Stream just stocked, and you were skunked again? Blamed it on the "locals?" Or is something more sinister at work? A gang of rowdy blue herons? Need help figuring out how to catch stocked trout fly fishing?
You probably have the same questions as most – here they are, and this article answers them!
- Where to catch trout?
- What to use to catch trout?
- Where is the best place to catch trout?
- Why are trout so hard to catch?
- When to catch trout?
Why Catching Trout is Challenging
Frustrating! You have a fly box stuffed to the gills with every likely pattern reflecting every growth stage. You know the hatch, and you see the stocking schedule. You know you can catch fish! So, why DO you get skunked? Maybe the question is not "how" but "where." The simple truth is that anglers catch 90% of fish in 10% of the water. Any technique will work once you identify that ideal location!
Stockers have been driving fisheries professionals insane for years, with their central questions being the same as ours, "What happened to all the fish? Were they caught? Did they die? Did they leave?" Understanding the answers is crucial to their mission to provide an excellent angling experience that, in turn, stimulates license sales supporting hatchery programs. A Wyoming Fish and Game presentation succinctly stated the problem regarding tailwater trout survival: "How do you lose 250,000 trout?" Many experts have puzzled through the issue. Thankfully, they produced studies focused on answering these compelling questions that, if understood and lessons applied, will improve your day on the stream. The studies all reach the same general set of conclusions; an academic event as rare as your teenager offering to take out the garbage.
You may think a stream is cleaned out, but you're mistaken unless fishing with hand grenades is legal! A comprehensive British study discovered anglers caught only 40% of the stockers planted, and of that 40%, anglers caught 65% within five weeks of the stocking. Even when you factor the 40% number upwards for poaching and the heron gang, there is plenty of trout cruising the stream after the localized slaughter following the publication of the daily stocking report. So, why do you get skunked if there are so many uncaught fish?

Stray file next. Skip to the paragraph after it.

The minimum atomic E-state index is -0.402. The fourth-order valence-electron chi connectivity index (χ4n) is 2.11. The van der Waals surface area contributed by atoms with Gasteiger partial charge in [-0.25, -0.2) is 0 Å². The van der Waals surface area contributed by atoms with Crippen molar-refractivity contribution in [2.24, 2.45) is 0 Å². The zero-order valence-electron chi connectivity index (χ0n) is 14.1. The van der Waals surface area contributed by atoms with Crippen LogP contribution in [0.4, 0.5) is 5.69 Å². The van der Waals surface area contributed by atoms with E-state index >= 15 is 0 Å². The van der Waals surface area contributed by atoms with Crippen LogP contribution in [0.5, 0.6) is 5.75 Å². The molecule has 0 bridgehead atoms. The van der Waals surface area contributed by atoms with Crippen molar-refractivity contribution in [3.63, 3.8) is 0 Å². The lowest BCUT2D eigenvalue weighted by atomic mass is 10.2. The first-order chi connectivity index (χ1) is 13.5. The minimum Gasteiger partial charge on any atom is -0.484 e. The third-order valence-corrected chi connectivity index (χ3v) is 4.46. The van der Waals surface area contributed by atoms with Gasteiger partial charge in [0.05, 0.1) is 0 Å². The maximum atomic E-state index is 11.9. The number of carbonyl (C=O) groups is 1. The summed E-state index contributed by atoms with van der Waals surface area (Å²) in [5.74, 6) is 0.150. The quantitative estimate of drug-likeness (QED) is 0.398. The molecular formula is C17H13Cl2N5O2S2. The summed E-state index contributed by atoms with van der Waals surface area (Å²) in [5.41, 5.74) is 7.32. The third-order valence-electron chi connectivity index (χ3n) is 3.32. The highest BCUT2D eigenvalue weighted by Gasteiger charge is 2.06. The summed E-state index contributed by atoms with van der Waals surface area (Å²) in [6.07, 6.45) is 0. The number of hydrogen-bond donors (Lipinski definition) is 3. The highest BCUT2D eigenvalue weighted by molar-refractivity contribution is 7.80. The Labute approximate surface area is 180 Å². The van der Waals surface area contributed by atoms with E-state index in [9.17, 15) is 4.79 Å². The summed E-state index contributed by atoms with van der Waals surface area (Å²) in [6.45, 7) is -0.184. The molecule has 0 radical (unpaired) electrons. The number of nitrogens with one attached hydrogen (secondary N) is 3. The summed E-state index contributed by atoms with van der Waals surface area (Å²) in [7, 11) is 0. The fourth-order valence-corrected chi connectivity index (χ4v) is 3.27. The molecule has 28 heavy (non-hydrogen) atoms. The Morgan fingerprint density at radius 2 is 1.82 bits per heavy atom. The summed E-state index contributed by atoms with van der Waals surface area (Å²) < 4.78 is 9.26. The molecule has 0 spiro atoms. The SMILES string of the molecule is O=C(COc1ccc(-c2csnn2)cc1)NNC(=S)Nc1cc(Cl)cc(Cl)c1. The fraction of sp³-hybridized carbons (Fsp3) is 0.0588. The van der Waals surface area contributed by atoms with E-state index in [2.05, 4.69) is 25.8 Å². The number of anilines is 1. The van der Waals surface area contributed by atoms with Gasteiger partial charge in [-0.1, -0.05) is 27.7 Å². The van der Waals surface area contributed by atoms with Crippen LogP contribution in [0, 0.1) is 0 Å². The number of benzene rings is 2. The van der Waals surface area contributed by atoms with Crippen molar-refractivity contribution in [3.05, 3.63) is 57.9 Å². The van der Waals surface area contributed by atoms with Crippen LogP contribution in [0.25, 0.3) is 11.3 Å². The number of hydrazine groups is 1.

When and How to Catch Stocked Trout
When taken off a diet of fish pellets, a freshly stocked trout takes time to learn what to eat. Understanding the timeline is critical – especially for fly fishermen who rely on fooling trout with replicas of natural food. Brown trout present the worst-case scenario taking up to 50 days to adapt to natural foods completely. The good news is rainbow trout, a hatchery favorite, begin their slow adaptation to a wild diet in about a week. But, even their learning curve can still be slow. The Oklahoma Department of Wildlife Conservation confirmed this in April 2005 when they examined the stomach contents of rainbow trout stocked in January. In Oklahoma study-speak, "Non-food items were the dominant prey item." However, non-food items comprised a significantly smaller portion of the fish's intake by June, dropping from 27% in April to 11%. While the actual food items in the Oklahoma trout diet were primarily snails and invertebrates, you should not extrapolate that mix directly to local water since your environment is probably different.
All this implies the advantage slowly tips in favor of the angler. If you put your faith in the fact that 60% of stocked trout were unaccounted for, you can afford to wait for the fish to adapt to the wild. The longer a stocker is a resident in a stream, the more it will learn how to feed. In particular, fly fishermen should see trout interest in dry flies and nymphs pick up in direct proportion to time in the water as they adapt and learn through trial and error. Conversely, if you remain convinced you must hit the stream soon after stocking to catch anything, you should focus on bright streamers to provoke reaction strikes. Another option some fly anglers use (mostly jokingly) is a fly that looks like a food pellet rather than using traditional dries or nymphs. The transition to natural food is not the end of the story. By waiting for a stocker to develop a taste for stream fare, you give them time to disappear. Where do they go?